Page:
I was diagnosed soon after moving to South America, where I still currently reside. Some people think that living south of the equator is equivalent to warm temperatures. (Actually, that’s what I myself used to think.) I now know otherwise. Living at 4,000+ meters, when the sun goes down, you know it! Buildings here do not use central heating, so one must get used to layering clothes, sitting in the sun (which I did yesterday for half an hour), and using a space heater smartly and sparingly (even though most aspects of the cost of living are much less than in the U.S., electricity prices are almost the same).

So when I was diagnosed with rheumatoid arthritis a few years ago, and when I realized that cold weather made my symptoms worse, I began to hate cold weather. I wanted to have nothing to do with winter, and even began to consider spending those months in the northern hemisphere (where it’s summertime!). I told myself that I had to learn how to live with the cold, but once I was in the second month of winter I was kicking myself for not having escaped to the warmth.

But this year, as the temperatures once again continue to drop, I am changing my attitude. Sure, the next few months will probably bring more pain and stiffness than I have experienced in a while – just asked my wrists, who kept me up late last night because they were in so much pain. But the next few months will also bring some nice things that I can’t experience the rest of the year…like the smell of a wood chimney burning, or experiencing the brisk air on a sunny afternoon, or warming up with a cup of coffee or tea as I read in the evening.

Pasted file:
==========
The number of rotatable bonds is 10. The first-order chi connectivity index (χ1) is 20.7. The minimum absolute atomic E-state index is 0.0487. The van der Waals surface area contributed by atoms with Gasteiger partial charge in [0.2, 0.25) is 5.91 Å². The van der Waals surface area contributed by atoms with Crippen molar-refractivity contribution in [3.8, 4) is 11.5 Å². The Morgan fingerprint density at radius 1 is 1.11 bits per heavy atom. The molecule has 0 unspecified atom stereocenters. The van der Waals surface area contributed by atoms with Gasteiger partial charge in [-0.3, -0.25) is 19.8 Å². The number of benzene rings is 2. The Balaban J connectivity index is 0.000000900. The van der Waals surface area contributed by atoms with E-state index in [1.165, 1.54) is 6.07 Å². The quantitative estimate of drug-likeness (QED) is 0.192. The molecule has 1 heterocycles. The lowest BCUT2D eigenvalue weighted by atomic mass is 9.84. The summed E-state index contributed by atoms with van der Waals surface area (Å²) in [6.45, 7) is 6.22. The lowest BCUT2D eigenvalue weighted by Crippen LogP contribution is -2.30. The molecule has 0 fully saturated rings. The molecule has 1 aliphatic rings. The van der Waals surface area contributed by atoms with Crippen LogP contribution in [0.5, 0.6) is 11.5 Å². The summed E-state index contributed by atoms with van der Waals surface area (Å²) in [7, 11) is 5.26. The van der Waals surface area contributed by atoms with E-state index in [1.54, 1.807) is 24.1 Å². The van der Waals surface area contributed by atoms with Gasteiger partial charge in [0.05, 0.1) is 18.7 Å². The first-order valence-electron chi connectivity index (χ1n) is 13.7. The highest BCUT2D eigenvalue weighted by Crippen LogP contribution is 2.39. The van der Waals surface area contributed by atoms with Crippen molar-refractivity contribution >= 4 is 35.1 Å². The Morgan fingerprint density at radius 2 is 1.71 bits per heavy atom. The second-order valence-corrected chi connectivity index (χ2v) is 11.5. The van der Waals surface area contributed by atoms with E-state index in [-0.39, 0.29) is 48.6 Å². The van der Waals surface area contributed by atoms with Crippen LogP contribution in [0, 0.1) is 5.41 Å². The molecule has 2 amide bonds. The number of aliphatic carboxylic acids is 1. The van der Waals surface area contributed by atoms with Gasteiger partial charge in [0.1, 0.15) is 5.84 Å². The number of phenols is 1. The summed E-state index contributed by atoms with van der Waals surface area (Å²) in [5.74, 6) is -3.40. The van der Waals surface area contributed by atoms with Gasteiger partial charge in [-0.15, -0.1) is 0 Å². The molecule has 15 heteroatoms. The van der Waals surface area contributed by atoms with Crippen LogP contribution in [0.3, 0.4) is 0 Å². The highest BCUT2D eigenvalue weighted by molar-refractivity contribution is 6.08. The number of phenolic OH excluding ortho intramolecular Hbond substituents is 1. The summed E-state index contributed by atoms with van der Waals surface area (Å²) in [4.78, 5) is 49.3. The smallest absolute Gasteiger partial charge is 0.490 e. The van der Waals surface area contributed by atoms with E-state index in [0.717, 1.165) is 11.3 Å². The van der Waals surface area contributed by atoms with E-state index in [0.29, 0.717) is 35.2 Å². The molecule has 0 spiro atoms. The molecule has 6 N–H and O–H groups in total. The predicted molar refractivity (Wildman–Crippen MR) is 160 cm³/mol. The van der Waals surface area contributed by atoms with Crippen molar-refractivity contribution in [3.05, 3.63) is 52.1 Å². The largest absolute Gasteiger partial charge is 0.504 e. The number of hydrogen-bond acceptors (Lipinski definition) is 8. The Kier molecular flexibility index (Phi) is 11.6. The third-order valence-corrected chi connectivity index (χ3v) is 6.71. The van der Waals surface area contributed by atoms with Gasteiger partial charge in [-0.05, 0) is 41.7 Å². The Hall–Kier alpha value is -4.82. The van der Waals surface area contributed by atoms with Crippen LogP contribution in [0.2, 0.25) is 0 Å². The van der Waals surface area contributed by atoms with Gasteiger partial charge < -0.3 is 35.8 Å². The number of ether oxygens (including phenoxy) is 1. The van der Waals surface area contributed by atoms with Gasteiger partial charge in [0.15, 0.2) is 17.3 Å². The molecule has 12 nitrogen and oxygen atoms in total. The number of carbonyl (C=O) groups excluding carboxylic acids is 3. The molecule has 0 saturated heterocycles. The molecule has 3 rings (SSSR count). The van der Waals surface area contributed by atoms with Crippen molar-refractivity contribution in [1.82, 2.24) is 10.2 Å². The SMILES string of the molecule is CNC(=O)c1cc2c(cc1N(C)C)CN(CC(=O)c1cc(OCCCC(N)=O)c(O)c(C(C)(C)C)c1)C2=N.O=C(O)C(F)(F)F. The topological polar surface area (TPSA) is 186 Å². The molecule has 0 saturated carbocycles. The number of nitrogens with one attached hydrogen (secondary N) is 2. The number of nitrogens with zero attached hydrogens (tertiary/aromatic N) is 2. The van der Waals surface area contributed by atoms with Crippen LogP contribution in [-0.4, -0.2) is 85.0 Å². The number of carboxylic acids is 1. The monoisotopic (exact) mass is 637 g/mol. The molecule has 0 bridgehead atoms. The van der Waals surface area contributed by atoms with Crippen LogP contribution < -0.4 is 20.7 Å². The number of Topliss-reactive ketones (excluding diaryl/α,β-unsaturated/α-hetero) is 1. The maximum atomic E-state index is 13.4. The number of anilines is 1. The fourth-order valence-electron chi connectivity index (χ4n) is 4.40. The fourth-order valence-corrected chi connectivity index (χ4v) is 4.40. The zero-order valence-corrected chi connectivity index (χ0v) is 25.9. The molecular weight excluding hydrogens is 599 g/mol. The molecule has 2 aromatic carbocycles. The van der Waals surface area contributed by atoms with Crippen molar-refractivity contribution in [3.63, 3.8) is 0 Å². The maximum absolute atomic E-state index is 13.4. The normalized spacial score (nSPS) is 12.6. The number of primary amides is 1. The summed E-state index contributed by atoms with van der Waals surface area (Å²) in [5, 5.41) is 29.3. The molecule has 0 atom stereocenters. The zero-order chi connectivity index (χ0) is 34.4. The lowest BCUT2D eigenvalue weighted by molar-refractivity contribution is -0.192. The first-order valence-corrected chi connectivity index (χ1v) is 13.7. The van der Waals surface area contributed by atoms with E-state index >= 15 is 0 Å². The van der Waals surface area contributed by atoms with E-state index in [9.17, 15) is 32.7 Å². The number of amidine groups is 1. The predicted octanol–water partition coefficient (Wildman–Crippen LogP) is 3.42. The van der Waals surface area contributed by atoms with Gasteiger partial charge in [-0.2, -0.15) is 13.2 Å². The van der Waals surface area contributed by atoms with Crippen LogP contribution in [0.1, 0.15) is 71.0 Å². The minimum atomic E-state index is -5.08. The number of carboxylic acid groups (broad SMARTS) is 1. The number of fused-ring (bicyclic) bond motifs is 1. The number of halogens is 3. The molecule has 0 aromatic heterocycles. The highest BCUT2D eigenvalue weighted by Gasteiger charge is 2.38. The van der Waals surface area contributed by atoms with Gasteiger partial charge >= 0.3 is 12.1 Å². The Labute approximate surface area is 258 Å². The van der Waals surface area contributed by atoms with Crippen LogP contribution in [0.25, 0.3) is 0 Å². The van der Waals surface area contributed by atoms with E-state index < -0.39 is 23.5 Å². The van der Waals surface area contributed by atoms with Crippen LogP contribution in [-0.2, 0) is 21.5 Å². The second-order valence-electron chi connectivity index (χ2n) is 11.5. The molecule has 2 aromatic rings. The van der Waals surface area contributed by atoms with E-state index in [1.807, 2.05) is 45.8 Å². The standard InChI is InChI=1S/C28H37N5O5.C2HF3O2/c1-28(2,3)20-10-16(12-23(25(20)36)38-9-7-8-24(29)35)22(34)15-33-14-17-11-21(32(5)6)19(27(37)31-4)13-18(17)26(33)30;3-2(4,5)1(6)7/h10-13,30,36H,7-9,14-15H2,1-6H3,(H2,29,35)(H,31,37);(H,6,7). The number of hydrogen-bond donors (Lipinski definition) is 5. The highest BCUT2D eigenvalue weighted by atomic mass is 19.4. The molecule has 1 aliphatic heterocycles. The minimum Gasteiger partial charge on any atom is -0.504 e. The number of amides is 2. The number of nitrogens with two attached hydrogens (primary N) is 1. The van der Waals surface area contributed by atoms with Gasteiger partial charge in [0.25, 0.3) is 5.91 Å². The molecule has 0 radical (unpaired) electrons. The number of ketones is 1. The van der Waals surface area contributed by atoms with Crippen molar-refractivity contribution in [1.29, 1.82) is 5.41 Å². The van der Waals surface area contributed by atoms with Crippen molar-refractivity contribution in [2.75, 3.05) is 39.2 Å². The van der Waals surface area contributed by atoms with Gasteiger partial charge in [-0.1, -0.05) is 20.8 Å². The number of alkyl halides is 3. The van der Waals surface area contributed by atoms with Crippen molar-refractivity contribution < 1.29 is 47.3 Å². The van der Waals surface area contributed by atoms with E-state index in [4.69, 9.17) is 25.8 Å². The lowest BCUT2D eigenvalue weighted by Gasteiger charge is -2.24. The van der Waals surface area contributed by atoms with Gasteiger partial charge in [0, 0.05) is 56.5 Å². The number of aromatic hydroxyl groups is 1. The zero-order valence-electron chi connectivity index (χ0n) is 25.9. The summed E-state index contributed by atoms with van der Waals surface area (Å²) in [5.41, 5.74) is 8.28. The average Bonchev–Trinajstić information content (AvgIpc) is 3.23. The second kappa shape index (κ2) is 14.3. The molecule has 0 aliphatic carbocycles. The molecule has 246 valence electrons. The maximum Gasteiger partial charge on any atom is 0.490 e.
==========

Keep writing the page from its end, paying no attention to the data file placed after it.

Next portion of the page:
As with many other aspects of living with rheumatoid arthritis, while some things may be bad at times, it’s usually not the case that all things are bad. As I move into winter, I’m going to keep reminding myself of this thought. As my body is once again reacting to the cold weather, I will continue to focus on the good.

And maybe, in a few months, I’ll be able to finally move “Living with RA and cold weather” from my denial column over to my acceptance column.

Stay tuned…for the next adventure of Rheumatoid Arthritis Guy!

Comments 9

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    Excellent! I am also a Texan, and I prefer the cold weather in other areas of the country. My RA will not stop me from retiring in a snowy, mountainous state!

  2. Post

    I’ve tried desert heat and a regular 4 season climate. There is no difference. Pain is still pain.

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  5. Wren

    I’ve lived in a damp, cold climate; a warm, sunny climate, and now, at about 3,200 feet in the mountains, where summers are pretty warm and dry, and winters pretty cold, wet and sometimes, snowy. And in all the years I’ve had RA, the climate itself made no difference at all to my symptoms. I’ve been in mild, moderate or severe pain in all of them, and I find that shifts in barometric pressure cause worse symptoms than temperature or humidity.